Thursday, October 4, 2007
Spoiler Alert? I'd be doing you a favour
I've just watched the worst film of the year - "1408" by director Mikael Håfström. I know that there was no reason to expect a horror film based on a short story by Stephen King would be anything but crap, but I went in with exceptionally low expectations and still found myself cursing the screen. Plus it had been well-reviewed in the Washington Post, Rolling Stone, Newsday, Variety, The Village Voice and a slew of other papers. It has a 77% rating at Rotten Tomatoes. 7% would have been generous. If I hadn't downloaded it for free, I'd be asking for a refund.
It follows the standard Stephen King approach: find something to haunt (a car, a dog, a photocopier, a hotel), haunt it, exhaust all the possibilities, and roll the credits. It borrows liberally from hundreds of other films as diverse as "The Stepford Wives", "Amityville Horror", "Groundhog Day", and King's own "The Shining", yet gains nothing in the process. A slumming John Cusack is in virtually every frame of the film, and mostly only him. He plays a horror writer (yeesh!) with a few lines of backstory in a half-ass attempt to make us care about his predicament (ex-wife, estranged father, dead daughter). Second billed is Samuel Jackson, who is on screen for maybe a total of ten minutes (which is more than all of the other remaining characters combined). The middle hour of the film is spent watching Cusack alone in a hotel room. Worse, it unfolds in real time, complete with a digital count-down to remind us how much more we must endure.
Every possible cliche is paraded onscreen: a bible with blank pages, appliances that function after their plugs are pulled, windows that slam themselves shut, faucets that dispense boiling hot water, faucets that dispense blood, phones that melt, thermostats that control themselves, doors that lock themselves, a television that plays poignant moments from the protagonists life, ad nauseam. Then things really get out of hand: walls bleed and collapse, passageways extend to nowhere, hell freezes over. The original conceits (is it a hoax perpetrated by the hotel staff, is it all in his head?) become irrelevant as silly vignette follows silly vignette.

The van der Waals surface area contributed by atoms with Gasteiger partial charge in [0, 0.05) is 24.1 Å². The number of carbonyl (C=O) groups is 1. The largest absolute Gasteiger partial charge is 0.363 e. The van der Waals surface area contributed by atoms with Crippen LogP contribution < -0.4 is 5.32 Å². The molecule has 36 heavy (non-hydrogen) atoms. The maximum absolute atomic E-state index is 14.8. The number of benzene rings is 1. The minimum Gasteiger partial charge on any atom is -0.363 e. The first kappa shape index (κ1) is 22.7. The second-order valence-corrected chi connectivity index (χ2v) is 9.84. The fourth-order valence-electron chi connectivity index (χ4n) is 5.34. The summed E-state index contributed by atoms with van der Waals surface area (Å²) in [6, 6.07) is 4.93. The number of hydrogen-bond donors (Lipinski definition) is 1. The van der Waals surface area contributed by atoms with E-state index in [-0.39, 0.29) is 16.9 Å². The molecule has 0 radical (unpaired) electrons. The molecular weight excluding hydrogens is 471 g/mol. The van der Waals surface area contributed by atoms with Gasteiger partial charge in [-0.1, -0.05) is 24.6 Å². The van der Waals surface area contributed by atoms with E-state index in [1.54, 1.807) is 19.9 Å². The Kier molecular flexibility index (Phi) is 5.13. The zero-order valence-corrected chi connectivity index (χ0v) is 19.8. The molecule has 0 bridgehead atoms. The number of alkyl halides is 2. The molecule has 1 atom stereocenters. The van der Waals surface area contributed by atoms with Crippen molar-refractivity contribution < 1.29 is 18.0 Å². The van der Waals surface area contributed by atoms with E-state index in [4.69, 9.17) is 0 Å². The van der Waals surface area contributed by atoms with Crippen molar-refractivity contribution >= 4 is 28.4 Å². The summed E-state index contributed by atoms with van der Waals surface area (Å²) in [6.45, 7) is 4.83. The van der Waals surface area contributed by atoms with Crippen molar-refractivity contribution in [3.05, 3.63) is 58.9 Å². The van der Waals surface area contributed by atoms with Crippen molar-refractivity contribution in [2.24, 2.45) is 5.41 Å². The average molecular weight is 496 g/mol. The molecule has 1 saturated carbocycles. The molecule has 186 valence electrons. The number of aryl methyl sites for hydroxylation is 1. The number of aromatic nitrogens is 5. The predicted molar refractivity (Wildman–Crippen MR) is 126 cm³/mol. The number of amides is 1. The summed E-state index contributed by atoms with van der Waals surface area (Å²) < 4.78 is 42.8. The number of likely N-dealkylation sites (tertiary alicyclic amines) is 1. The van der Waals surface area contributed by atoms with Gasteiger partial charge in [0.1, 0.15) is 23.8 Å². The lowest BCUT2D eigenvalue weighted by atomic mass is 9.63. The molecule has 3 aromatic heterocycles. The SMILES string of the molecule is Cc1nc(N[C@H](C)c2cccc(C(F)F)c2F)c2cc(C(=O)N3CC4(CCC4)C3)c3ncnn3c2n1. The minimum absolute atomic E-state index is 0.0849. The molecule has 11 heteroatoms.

There's the standard (since "The Sixth Sense", anyway) false-ending and the inevitable 'journey' of the lead, who deals with the 'demons' in his closet, overcomes his cynical selfish ways and saves the hotel in the process (by lighting it ablaze, long after it had already been charred or frozen or caved in or whatever other things the CGI crew could dream up). There are maybe three genuinely frightening moments in the film, and two of them were a song by the Carpenters.*
Both of these actors have a tendency to chose roles based on the paycheck more than the script, but this is even worse than that SLJ film in which he played a crime-fighting homeless concert pianist, and worse than the JC film in which he played Hitler's art dealer and set off the Holocaust by arriving late to a meeting where Adolf intended to present the Third Reich as a conceptual art project. I'm not kidding about either of those descriptions, by the way.
1408 is not appropriate even as dumb summer fun (the summer's over and it's all dumb and no fun), not even acceptable as a harmless time waster.
*The band's 1970 single "We've Only Just Begun", which is actually a cover of a bank commercial. Again, I'm not kidding.